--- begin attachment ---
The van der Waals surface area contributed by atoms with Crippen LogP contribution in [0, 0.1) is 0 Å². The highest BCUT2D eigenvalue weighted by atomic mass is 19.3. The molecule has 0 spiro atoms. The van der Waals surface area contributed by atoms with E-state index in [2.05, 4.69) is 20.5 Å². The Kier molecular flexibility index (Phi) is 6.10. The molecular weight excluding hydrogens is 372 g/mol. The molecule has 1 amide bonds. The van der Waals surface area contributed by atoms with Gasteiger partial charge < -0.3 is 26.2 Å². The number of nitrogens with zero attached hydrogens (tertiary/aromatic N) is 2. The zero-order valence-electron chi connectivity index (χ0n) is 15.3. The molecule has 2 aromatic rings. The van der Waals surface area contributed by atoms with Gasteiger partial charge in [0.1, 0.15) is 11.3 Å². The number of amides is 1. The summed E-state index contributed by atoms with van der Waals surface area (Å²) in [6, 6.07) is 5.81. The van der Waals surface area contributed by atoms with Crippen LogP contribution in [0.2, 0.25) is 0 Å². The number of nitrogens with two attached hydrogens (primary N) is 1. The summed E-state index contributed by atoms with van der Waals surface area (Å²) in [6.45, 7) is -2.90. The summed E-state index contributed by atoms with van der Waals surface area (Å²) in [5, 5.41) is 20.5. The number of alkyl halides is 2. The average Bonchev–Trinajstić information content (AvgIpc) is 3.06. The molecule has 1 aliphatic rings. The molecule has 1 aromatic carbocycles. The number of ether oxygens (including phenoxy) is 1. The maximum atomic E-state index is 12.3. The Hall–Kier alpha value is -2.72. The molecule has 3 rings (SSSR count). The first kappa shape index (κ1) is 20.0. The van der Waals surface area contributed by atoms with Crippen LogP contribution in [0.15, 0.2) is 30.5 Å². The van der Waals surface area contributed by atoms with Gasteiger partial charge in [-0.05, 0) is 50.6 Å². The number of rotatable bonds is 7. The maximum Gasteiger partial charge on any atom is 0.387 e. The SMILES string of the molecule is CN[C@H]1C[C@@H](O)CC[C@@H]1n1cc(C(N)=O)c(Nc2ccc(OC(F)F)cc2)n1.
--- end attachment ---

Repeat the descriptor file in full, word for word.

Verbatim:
The van der Waals surface area contributed by atoms with Crippen LogP contribution in [0, 0.1) is 0 Å². The highest BCUT2D eigenvalue weighted by atomic mass is 19.3. The molecule has 0 spiro atoms. The van der Waals surface area contributed by atoms with E-state index in [2.05, 4.69) is 20.5 Å². The Kier molecular flexibility index (Phi) is 6.10. The molecular weight excluding hydrogens is 372 g/mol. The molecule has 1 amide bonds. The van der Waals surface area contributed by atoms with Gasteiger partial charge < -0.3 is 26.2 Å². The number of nitrogens with zero attached hydrogens (tertiary/aromatic N) is 2. The zero-order valence-electron chi connectivity index (χ0n) is 15.3. The molecule has 2 aromatic rings. The van der Waals surface area contributed by atoms with Gasteiger partial charge in [0.1, 0.15) is 11.3 Å². The number of amides is 1. The summed E-state index contributed by atoms with van der Waals surface area (Å²) in [6, 6.07) is 5.81. The van der Waals surface area contributed by atoms with Crippen LogP contribution in [0.2, 0.25) is 0 Å². The number of nitrogens with two attached hydrogens (primary N) is 1. The summed E-state index contributed by atoms with van der Waals surface area (Å²) in [6.45, 7) is -2.90. The summed E-state index contributed by atoms with van der Waals surface area (Å²) in [5, 5.41) is 20.5. The number of alkyl halides is 2. The average Bonchev–Trinajstić information content (AvgIpc) is 3.06. The molecule has 1 aliphatic rings. The molecule has 1 aromatic carbocycles. The number of ether oxygens (including phenoxy) is 1. The maximum atomic E-state index is 12.3. The Hall–Kier alpha value is -2.72. The molecule has 3 rings (SSSR count). The first kappa shape index (κ1) is 20.0. The van der Waals surface area contributed by atoms with Crippen LogP contribution in [0.15, 0.2) is 30.5 Å². The van der Waals surface area contributed by atoms with Gasteiger partial charge in [-0.05, 0) is 50.6 Å². The number of rotatable bonds is 7. The maximum Gasteiger partial charge on any atom is 0.387 e. The SMILES string of the molecule is CN[C@H]1C[C@@H](O)CC[C@@H]1n1cc(C(N)=O)c(Nc2ccc(OC(F)F)cc2)n1.